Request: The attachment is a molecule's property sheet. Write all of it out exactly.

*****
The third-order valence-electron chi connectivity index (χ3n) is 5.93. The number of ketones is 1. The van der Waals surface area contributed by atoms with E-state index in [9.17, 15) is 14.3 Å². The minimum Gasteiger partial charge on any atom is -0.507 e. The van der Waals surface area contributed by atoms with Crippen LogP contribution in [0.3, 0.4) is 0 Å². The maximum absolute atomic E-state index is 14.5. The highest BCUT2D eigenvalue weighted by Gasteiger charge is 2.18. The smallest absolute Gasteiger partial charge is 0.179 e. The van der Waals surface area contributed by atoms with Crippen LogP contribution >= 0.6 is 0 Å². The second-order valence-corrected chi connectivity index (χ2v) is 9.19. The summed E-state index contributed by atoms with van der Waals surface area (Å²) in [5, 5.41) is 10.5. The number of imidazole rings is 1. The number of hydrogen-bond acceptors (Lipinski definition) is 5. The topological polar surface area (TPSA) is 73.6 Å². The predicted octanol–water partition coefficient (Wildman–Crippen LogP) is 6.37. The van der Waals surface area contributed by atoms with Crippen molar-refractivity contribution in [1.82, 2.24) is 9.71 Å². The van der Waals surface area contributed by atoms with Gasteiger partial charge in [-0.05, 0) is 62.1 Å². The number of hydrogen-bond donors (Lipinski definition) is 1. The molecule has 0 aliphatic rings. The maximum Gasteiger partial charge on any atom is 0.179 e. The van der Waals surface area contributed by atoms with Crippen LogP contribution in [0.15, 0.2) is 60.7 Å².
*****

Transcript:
The third-order valence-electron chi connectivity index (χ3n) is 5.93. The number of ketones is 1. The van der Waals surface area contributed by atoms with E-state index in [9.17, 15) is 14.3 Å². The minimum Gasteiger partial charge on any atom is -0.507 e. The van der Waals surface area contributed by atoms with Crippen LogP contribution in [0.3, 0.4) is 0 Å². The maximum absolute atomic E-state index is 14.5. The highest BCUT2D eigenvalue weighted by Gasteiger charge is 2.18. The smallest absolute Gasteiger partial charge is 0.179 e. The van der Waals surface area contributed by atoms with Crippen LogP contribution >= 0.6 is 0 Å². The second-order valence-corrected chi connectivity index (χ2v) is 9.19. The summed E-state index contributed by atoms with van der Waals surface area (Å²) in [5, 5.41) is 10.5. The number of imidazole rings is 1. The number of hydrogen-bond acceptors (Lipinski definition) is 5. The topological polar surface area (TPSA) is 73.6 Å². The predicted octanol–water partition coefficient (Wildman–Crippen LogP) is 6.37. The van der Waals surface area contributed by atoms with Crippen molar-refractivity contribution in [1.82, 2.24) is 9.71 Å². The van der Waals surface area contributed by atoms with Gasteiger partial charge in [-0.05, 0) is 62.1 Å². The number of hydrogen-bond donors (Lipinski definition) is 1. The molecule has 0 aliphatic rings. The maximum Gasteiger partial charge on any atom is 0.179 e. The van der Waals surface area contributed by atoms with Crippen LogP contribution in [0.15, 0.2) is 60.7 Å².